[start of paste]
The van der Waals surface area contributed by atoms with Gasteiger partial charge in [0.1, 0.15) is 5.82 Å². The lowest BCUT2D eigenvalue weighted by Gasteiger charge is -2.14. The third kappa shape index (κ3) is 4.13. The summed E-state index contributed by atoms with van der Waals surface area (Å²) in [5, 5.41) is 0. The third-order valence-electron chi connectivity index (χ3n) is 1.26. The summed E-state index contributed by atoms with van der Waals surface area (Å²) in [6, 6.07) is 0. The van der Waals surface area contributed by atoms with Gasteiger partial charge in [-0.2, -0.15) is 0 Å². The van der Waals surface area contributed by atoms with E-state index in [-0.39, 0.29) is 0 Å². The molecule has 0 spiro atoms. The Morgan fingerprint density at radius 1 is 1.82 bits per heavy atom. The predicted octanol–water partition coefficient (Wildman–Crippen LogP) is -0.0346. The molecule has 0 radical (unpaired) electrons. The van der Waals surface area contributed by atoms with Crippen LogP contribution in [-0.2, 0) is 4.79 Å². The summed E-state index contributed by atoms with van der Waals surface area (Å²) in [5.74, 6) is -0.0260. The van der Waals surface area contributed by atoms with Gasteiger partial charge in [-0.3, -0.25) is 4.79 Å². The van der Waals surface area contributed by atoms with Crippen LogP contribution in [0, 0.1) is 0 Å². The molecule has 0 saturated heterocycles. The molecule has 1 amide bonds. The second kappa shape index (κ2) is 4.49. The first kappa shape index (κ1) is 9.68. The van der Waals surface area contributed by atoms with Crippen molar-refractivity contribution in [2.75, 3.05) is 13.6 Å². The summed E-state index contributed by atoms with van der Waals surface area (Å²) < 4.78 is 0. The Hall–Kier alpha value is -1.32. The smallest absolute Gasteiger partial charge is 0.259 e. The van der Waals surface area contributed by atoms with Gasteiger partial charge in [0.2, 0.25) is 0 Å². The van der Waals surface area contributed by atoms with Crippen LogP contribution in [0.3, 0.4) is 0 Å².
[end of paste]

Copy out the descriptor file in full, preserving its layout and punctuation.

The van der Waals surface area contributed by atoms with Gasteiger partial charge in [0.1, 0.15) is 5.82 Å². The lowest BCUT2D eigenvalue weighted by Gasteiger charge is -2.14. The third kappa shape index (κ3) is 4.13. The summed E-state index contributed by atoms with van der Waals surface area (Å²) in [5, 5.41) is 0. The third-order valence-electron chi connectivity index (χ3n) is 1.26. The summed E-state index contributed by atoms with van der Waals surface area (Å²) in [6, 6.07) is 0. The van der Waals surface area contributed by atoms with Gasteiger partial charge in [-0.2, -0.15) is 0 Å². The van der Waals surface area contributed by atoms with E-state index in [-0.39, 0.29) is 0 Å². The molecule has 0 spiro atoms. The Morgan fingerprint density at radius 1 is 1.82 bits per heavy atom. The predicted octanol–water partition coefficient (Wildman–Crippen LogP) is -0.0346. The molecule has 0 radical (unpaired) electrons. The van der Waals surface area contributed by atoms with Crippen LogP contribution in [-0.2, 0) is 4.79 Å². The summed E-state index contributed by atoms with van der Waals surface area (Å²) in [5.74, 6) is -0.0260. The van der Waals surface area contributed by atoms with Gasteiger partial charge in [-0.3, -0.25) is 4.79 Å². The van der Waals surface area contributed by atoms with Crippen LogP contribution in [0, 0.1) is 0 Å². The molecule has 0 saturated heterocycles. The molecule has 1 amide bonds. The second kappa shape index (κ2) is 4.49. The first kappa shape index (κ1) is 9.68. The van der Waals surface area contributed by atoms with Crippen molar-refractivity contribution in [2.75, 3.05) is 13.6 Å². The summed E-state index contributed by atoms with van der Waals surface area (Å²) < 4.78 is 0. The Hall–Kier alpha value is -1.32. The smallest absolute Gasteiger partial charge is 0.259 e. The van der Waals surface area contributed by atoms with Gasteiger partial charge in [0.2, 0.25) is 0 Å². The van der Waals surface area contributed by atoms with Crippen LogP contribution in [0.3, 0.4) is 0 Å².